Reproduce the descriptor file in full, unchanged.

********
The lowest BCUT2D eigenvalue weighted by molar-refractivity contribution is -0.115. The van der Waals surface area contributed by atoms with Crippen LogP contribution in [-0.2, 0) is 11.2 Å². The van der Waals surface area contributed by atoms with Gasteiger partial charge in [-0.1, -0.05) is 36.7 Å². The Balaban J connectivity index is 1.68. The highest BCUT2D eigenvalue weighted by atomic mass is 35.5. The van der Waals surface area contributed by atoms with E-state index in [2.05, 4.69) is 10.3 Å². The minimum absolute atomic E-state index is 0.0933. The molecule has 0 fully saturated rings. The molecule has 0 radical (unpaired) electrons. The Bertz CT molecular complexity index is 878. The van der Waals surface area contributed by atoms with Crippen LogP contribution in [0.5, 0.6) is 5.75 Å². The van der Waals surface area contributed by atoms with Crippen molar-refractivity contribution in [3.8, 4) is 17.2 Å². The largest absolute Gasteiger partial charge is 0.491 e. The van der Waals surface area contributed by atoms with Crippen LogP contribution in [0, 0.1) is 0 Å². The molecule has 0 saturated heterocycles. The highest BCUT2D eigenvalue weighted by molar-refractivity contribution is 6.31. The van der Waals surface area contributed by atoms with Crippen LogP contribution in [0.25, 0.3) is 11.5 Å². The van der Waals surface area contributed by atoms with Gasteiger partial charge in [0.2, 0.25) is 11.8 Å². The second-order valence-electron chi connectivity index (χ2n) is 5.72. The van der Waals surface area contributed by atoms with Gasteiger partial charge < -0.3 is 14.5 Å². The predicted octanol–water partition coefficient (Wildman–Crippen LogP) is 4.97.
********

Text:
The lowest BCUT2D eigenvalue weighted by molar-refractivity contribution is -0.115. The van der Waals surface area contributed by atoms with Crippen LogP contribution in [-0.2, 0) is 11.2 Å². The van der Waals surface area contributed by atoms with Gasteiger partial charge in [-0.1, -0.05) is 36.7 Å². The Balaban J connectivity index is 1.68. The highest BCUT2D eigenvalue weighted by atomic mass is 35.5. The van der Waals surface area contributed by atoms with E-state index in [2.05, 4.69) is 10.3 Å². The minimum absolute atomic E-state index is 0.0933. The molecule has 0 fully saturated rings. The molecule has 0 radical (unpaired) electrons. The Bertz CT molecular complexity index is 878. The van der Waals surface area contributed by atoms with Crippen LogP contribution in [0.5, 0.6) is 5.75 Å². The van der Waals surface area contributed by atoms with Crippen molar-refractivity contribution in [3.8, 4) is 17.2 Å². The largest absolute Gasteiger partial charge is 0.491 e. The van der Waals surface area contributed by atoms with Crippen LogP contribution in [0, 0.1) is 0 Å². The molecule has 0 saturated heterocycles. The highest BCUT2D eigenvalue weighted by molar-refractivity contribution is 6.31. The van der Waals surface area contributed by atoms with Crippen LogP contribution in [0.25, 0.3) is 11.5 Å². The van der Waals surface area contributed by atoms with Gasteiger partial charge in [0.2, 0.25) is 11.8 Å². The second-order valence-electron chi connectivity index (χ2n) is 5.72. The van der Waals surface area contributed by atoms with Gasteiger partial charge < -0.3 is 14.5 Å². The predicted octanol–water partition coefficient (Wildman–Crippen LogP) is 4.97.